As Guyana and the world observe World Hepatitis Day on Wednesday, Opposition MP and Shadow Health Minister, Dr. Karen Cummings, said the APNU+AFC is encouraging local policy-makers and health care workers to provide more access to testing and treatment of hepatitis, according to a statement from the coalition.
Dr. Cummings said “such essential services” should also be made available, especially to vulnerable and at-risk groups such as drug users, prisoners, migrants and other affected populations — particularly in this COVID-19 pandemic.
The former government minister said increased screening of pregnant mothers and the expansion of infant vaccination in Guyana should be done if hepatitis is to be eliminated by 2030.
According to the World Health Organization, Dr. Cummings said viral hepatitis is responsible for about 1.1 million deaths and three million new infections annually.
She said viral hepatitis can cause severe liver disease and cancer. And of the five different types of hepatitis (A, B, C, D, and E), 325 million people are living with viral hepatitis B, which is commonly transmitted from mother to child during delivery and in early childhood. Hepatitis C is spread by the exposure to blood through unsafe health care procedures and injection drug use, the MP noted.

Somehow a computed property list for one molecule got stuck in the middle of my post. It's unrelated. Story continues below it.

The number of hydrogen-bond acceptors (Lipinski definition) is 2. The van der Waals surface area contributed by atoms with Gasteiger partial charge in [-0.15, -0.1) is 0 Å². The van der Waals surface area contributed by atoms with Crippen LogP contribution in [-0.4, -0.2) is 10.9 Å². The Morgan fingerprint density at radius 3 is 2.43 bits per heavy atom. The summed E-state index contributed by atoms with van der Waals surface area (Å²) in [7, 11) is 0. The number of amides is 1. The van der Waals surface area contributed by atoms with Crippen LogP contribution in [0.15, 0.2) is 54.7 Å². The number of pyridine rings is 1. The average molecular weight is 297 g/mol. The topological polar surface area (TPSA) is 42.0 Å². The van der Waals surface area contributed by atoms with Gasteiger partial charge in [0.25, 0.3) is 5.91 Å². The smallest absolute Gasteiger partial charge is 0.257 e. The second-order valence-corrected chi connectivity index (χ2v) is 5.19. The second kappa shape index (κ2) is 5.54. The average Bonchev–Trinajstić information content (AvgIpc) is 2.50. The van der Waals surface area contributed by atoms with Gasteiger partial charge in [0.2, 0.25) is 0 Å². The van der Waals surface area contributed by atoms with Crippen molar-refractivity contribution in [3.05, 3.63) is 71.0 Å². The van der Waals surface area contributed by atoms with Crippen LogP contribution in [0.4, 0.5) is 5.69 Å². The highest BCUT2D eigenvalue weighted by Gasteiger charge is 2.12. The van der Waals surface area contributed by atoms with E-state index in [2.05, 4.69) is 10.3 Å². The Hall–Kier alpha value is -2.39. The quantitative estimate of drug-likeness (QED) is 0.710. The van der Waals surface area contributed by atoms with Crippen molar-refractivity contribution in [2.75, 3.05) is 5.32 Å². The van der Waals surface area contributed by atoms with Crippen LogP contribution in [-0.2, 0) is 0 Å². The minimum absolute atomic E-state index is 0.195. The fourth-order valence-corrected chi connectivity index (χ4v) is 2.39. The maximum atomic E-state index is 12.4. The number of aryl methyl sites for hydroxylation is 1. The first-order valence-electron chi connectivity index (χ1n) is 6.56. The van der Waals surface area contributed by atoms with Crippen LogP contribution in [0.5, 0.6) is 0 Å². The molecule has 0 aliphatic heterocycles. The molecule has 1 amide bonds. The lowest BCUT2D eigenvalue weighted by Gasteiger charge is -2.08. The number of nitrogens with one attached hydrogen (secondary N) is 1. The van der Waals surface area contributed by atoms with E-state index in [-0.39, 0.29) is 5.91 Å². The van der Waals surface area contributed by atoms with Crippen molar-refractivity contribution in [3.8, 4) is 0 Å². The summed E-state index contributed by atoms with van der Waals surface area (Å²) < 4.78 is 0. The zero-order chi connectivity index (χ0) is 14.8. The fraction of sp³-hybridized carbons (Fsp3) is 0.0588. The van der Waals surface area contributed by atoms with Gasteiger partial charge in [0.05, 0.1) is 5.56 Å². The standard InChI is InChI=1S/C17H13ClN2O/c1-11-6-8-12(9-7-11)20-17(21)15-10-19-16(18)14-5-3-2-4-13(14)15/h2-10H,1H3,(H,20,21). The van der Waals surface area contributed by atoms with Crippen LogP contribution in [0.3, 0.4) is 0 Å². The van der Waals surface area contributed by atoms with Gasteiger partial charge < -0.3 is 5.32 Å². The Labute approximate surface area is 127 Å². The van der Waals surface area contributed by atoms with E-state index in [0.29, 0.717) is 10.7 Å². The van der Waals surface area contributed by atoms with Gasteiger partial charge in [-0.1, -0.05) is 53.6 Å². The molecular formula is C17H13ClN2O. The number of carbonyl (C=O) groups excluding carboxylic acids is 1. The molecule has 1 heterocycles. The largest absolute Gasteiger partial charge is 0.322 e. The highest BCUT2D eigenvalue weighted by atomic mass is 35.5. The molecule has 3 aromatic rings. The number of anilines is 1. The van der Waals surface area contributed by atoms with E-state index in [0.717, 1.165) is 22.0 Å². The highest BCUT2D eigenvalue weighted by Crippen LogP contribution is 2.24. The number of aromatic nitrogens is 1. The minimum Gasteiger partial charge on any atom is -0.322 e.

She explained: ” Although much progress has been made over the years through the prevention and treatment of hepatitis and by vaccinating our infants, it has been reported that 10% of persons in the world are diagnosed with hepatitis B, 22 percent are receiving treatment and only 42 percent of children globally have access to the birth dose of the hepatitis B vaccine.
“Let us spread the word, as millions of lives are still at risk. We must combine our efforts and voices to raise awareness that ending hepatitis is achievable collectively at the global and local levels – as hepatitis ‘can’t wait’,” she added.